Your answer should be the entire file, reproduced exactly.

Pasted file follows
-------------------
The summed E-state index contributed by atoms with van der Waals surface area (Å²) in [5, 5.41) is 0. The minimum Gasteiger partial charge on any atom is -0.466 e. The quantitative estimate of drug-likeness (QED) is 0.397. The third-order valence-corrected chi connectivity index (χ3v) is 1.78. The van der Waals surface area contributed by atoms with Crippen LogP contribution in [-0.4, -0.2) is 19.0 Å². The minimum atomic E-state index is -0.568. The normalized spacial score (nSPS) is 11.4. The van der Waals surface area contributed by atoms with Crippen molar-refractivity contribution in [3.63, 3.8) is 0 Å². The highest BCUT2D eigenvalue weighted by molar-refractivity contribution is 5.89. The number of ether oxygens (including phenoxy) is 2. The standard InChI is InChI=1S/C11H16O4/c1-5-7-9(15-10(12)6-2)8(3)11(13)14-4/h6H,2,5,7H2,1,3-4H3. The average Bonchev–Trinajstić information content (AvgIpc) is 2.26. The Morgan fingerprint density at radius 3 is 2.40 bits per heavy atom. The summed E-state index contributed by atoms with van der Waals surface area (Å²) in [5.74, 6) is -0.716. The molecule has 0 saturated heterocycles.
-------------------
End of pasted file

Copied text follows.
The summed E-state index contributed by atoms with van der Waals surface area (Å²) in [5, 5.41) is 0. The minimum Gasteiger partial charge on any atom is -0.466 e. The quantitative estimate of drug-likeness (QED) is 0.397. The third-order valence-corrected chi connectivity index (χ3v) is 1.78. The van der Waals surface area contributed by atoms with Crippen LogP contribution in [-0.4, -0.2) is 19.0 Å². The minimum atomic E-state index is -0.568. The normalized spacial score (nSPS) is 11.4. The van der Waals surface area contributed by atoms with Crippen molar-refractivity contribution in [3.63, 3.8) is 0 Å². The highest BCUT2D eigenvalue weighted by molar-refractivity contribution is 5.89. The number of ether oxygens (including phenoxy) is 2. The standard InChI is InChI=1S/C11H16O4/c1-5-7-9(15-10(12)6-2)8(3)11(13)14-4/h6H,2,5,7H2,1,3-4H3. The average Bonchev–Trinajstić information content (AvgIpc) is 2.26. The Morgan fingerprint density at radius 3 is 2.40 bits per heavy atom. The summed E-state index contributed by atoms with van der Waals surface area (Å²) in [5.74, 6) is -0.716. The molecule has 0 saturated heterocycles.